If there’s a school choice or charter school-related issue still alive in Florida’s legislative session, there’s a good chance it’ll be taken up by a Senate panel tomorrow.
A raft of provisions related to educational choice would be merged into two massive amendments to bills set to be taken up Thursday during an all-day meeting of the Senate Appropriations Committee.
The first is a sweeping rewrite of SB 524. It’s gotten attention for keeping alive a measure, favored by the House, that would pay bonuses to teachers who scored high on their college entrance exams.
The new proposal would also include:
- An overhaul of charter school facilities funding aimed at preventing “private enrichment” and rewarding charters that serve high proportions of low-income and special-needs students.
- A measure that would create pilot programs for competency-based learning in Lake, Palm Beach, Pinellas and Seminole Counties, as well as at P.K. Yonge Developmental Research School.
- A plan to give greater autonomy to select principals who want to turn around struggling district-run schools.
Meanwhile, a similarly wide-ranging rewrite of SB 1166 would, among other things:
- Expand open enrollment policies, allowing parents to send their children to any public school in the state.
- Increase students’ ability to remain eligible for high school sports if they change schools.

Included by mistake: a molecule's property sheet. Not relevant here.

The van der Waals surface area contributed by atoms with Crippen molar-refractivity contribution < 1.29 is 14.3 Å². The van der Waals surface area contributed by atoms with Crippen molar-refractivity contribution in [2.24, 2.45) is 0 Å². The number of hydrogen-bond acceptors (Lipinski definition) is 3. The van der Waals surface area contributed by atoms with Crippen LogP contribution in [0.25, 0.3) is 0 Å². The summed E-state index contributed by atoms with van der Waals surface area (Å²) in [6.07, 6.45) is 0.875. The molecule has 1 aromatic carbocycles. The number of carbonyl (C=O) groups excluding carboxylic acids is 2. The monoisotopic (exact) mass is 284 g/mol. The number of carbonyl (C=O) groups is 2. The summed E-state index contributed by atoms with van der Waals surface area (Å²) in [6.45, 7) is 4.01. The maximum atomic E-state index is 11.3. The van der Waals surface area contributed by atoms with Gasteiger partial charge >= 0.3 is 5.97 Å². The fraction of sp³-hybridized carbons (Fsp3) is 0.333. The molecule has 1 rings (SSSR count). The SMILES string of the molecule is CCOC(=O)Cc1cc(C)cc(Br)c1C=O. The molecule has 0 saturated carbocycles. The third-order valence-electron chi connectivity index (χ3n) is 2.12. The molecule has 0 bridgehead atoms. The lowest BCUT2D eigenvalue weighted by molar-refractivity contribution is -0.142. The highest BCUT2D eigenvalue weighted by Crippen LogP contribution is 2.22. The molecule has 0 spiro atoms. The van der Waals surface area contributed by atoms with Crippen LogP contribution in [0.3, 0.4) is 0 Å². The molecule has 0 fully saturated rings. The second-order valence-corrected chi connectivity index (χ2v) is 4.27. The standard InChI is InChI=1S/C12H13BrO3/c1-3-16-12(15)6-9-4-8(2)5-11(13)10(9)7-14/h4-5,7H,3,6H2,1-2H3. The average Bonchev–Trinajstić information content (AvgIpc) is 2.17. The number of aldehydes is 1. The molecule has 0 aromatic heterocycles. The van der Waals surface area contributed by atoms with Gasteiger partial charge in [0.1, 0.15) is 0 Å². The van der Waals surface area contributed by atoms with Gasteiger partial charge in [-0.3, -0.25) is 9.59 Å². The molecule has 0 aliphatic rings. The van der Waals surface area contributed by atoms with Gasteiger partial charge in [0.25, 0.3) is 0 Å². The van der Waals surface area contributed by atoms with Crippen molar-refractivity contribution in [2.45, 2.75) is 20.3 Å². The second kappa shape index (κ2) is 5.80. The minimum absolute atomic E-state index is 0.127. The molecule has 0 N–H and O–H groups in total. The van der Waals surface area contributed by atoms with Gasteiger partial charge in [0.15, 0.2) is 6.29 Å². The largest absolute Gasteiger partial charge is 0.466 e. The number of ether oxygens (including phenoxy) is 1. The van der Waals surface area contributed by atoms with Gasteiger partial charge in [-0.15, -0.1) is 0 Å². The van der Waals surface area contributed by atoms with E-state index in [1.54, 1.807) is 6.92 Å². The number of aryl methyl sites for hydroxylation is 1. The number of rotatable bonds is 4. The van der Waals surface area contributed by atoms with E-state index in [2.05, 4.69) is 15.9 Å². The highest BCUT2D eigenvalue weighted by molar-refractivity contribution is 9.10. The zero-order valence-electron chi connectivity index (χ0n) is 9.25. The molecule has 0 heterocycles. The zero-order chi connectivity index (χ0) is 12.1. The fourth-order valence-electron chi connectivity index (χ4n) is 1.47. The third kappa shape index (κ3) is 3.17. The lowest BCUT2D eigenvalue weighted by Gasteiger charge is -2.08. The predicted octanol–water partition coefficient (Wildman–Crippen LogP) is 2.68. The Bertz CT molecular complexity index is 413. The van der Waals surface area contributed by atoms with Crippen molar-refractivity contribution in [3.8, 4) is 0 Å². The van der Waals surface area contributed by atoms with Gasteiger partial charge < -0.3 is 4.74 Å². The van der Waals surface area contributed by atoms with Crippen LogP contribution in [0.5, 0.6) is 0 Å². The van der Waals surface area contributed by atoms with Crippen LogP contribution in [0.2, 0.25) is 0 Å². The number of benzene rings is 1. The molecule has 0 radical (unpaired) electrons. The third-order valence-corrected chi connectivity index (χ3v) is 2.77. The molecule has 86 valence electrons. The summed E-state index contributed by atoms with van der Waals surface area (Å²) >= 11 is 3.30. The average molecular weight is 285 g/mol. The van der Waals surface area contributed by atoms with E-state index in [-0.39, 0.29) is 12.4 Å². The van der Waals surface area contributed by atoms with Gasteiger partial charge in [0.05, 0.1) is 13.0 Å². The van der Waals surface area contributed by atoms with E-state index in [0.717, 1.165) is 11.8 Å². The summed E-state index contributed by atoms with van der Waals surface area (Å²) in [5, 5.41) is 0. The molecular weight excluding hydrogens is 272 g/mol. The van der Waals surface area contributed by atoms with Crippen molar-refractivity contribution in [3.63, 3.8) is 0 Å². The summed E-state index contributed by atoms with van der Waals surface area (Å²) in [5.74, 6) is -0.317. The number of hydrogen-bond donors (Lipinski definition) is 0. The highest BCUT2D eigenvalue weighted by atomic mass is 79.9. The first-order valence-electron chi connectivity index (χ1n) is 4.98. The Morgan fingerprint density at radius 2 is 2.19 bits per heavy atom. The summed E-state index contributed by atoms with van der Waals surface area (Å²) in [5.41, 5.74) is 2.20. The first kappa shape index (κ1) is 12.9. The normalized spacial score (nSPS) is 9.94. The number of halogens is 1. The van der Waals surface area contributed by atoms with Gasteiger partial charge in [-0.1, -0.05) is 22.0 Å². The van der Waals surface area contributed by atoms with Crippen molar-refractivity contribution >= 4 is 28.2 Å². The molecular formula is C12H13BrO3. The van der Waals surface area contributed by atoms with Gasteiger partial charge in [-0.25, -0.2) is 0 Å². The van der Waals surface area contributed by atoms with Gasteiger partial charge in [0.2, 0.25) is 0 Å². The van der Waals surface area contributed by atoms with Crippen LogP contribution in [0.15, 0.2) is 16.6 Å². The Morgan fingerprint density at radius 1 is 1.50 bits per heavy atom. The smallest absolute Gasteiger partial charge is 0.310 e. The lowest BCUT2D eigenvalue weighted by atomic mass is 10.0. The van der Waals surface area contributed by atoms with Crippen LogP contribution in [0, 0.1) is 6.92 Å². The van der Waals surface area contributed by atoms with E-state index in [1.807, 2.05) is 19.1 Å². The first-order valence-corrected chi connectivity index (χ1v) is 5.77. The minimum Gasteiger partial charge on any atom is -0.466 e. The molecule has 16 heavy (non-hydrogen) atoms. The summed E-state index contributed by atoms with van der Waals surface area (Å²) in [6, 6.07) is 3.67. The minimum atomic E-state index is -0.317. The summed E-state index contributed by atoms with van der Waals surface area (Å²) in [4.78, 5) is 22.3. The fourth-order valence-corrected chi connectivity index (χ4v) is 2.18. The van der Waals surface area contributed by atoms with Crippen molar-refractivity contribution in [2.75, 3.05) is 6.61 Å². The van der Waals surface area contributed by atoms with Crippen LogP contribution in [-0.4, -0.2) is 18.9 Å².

- Make several changes to charter school laws, such as ensuring they can’t kick out students for poor academic performance, requiring would-be charter school operators to disclose more of their histories when they apply to local school boards, and allow them to create admissions preferences for students assigned to public schools classified as “failing” by the state.
Other issues, including an overhaul of dual enrollment for private school students (SB 824), a measure allowing special needs students to use McKay scholarships to pay for job transition programs at private schools (SB 1088), and more charter school changes, including a measure aimed at drawing more “high-impact” charter schools to neighborhoods with greater needs (SB 830), were approved Wednesday by the Senate Education Appropriations Committee. That means they’re also in play as the legislative session heads into its final two weeks.